Forget-Me-Nots

This book is the culmination of years of working together with the author Mary Ann Hoberman and  the designerSaho Fuji at Little Brown. Since this book was out of my hands text wise as I was only illustrating, not writing, the editors have less to do with me as the book progresses.

One element of anthologies I had been previously and blissfully unaware was the amount of work involved in selecting, then contacting rights holders for permission to reproduce their poems in the book. They may be the author themselves, or someone else, a family member or an organization known as an ‘estate’, in the case of a deceased author. Then reviewing the agreements to those who, well, agree, to allow the use of the poem, or come back with rejections for which a substitute must be chosen. Then sending out the art samples designated to appear near each poem entry to each rights holder for approval, then gathering all the responses to send back to me for corrections.  Sometimes they are perfectly happy and there is no issue, but other times their appears to be a communication breakdown on precisely what the current right’s holder had agreed to.

For example, some authors or estates stipulated no illustrations at all relating to the poem appear next to the poem. This is often done when the poem has previously appeared in a  book with illustrations, possibly by the author himself, as in the case of Shel Silverstein. Some even state there may be no illustration at all on the same page as the poem, even if it’s not about that poem. Some state they won’t even accept a decorative border on the same page… it’s all part of assembling a book of many different authors, so the extra time needed to get all this done certainly needs to be figured into the schedule for a book of this type.

I always hate to throw away art. Sometimes this was not a big issue. But, as usual, I went a bit crazy on this book and tried to connect all the poems on many of the double page spreads with a single piece of art. This happened to be one of the spreads with a poem we discovered late in the game could not have any art on the same page. So I had to chop off the left hand side of the art and make it look like it was done that way on purpose.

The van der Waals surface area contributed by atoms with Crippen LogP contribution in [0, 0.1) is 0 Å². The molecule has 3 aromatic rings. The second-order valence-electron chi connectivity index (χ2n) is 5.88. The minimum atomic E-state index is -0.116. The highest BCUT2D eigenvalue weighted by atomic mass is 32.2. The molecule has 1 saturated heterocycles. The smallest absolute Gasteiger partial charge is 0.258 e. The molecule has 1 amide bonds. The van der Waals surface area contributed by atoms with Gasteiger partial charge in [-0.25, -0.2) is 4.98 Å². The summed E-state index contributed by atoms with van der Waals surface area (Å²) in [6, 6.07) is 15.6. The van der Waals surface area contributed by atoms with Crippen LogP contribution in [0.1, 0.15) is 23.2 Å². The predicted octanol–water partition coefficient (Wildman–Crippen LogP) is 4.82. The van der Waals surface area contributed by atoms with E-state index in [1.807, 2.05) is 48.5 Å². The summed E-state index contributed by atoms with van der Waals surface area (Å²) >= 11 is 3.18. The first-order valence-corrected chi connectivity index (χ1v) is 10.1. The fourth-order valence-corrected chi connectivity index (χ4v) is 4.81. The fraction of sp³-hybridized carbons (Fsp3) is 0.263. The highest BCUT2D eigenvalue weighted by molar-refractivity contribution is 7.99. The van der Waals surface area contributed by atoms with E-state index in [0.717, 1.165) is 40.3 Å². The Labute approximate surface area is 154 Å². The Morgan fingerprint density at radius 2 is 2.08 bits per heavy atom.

This animal (at right) has nothing to do with the book at all. I included this ‘little animal on the stairs’ in the book to ‘rescue’ her from another book a friend of mine was working on. She was involved in an editorial ‘negotiation’ with her publisher about whether children would know what it was and weather it should be simply removed, or even relabeled a raccoon… Well, I said this looked nothing like a raccoon, and who cares anyway – its a cool name and why would they need to know what every animal was in every book? In case you can’t tell, this is a Numbat, an Australian animal that can easily be looked up in any gogglepedia. I like the name Numbat, and I felt it unfair for her to be kicked out of her chance at ten minutes of fame, so I put her here in my book. As it turned out, I didn’t need to ‘rescue’ her, as the editors changed their minds in the end and let the Numbat keep the role. So now she has two homes.

There is not much in the way of Irish poetry in this anthology, but since I live in Ireland now I couldn’t resist putting in a bit of my surroundings where possible. Several street signs are local villages, as well as  landscapes here in county Wicklow, and a ‘Round Tower’, which is a distinctively Irish ancient artifact. These towers appear all over the country and are believed to have been built as Celtic monastic refuges in times of Viking invasion. But there remains a bit of mystery about their exact function.

One way that I cheat in this book and others, if I’m honest about reflecting my local environment, is depicting animals that don’t exist here (as in the case of the Aussie animal above). There are a surprisingly limited number of animals that actually live in Ireland. There are no snakes in Ireland, as many people know, (and are in love with repeating in the St. Patrick story of him chasing them all out), but what isn’t so widely known is there are no reptiles of any kind here, including lizards, and the animals often mistaken for amphibians – turtles. Speaking of which, there are also no amphibians here either, including frogs, though there is supposedly one rare newt hiding out someplace…. We have many rodents – Badgers, rats, mice, as well as hegehogs, fox, deer, many, many birds, etc. (you wonder why St. Patrick didn’t chase the rats out while he was at it…)But no insects that bite you in the night. It never gets warm enough…

New York Times Sunday Book Review

CHILDREN’S BOOKS Bookshelf:

“Hoberman, the former children’s poet laureate (a two-year title awarded by the Poetry Foundation) and author of “The Seven Silly Eaters,” to name just one brilliant example, wants to resurrect the lost art of recitation. This joyous collection, illustrated by Emberley, a previous Hoberman collaborator, offers ample fodder. Kindly beginning with very short poems like Robert Louis Stevenson’s “Rain,” the book mixes old and new, and extends to rather long, intimidating examples from Edna St. Vincent Millay. But with carefully selected verse grouped by theme and tailored to young children, there’s plenty of motivation here.”

By PAMELA PAUL Published: March 9, 2012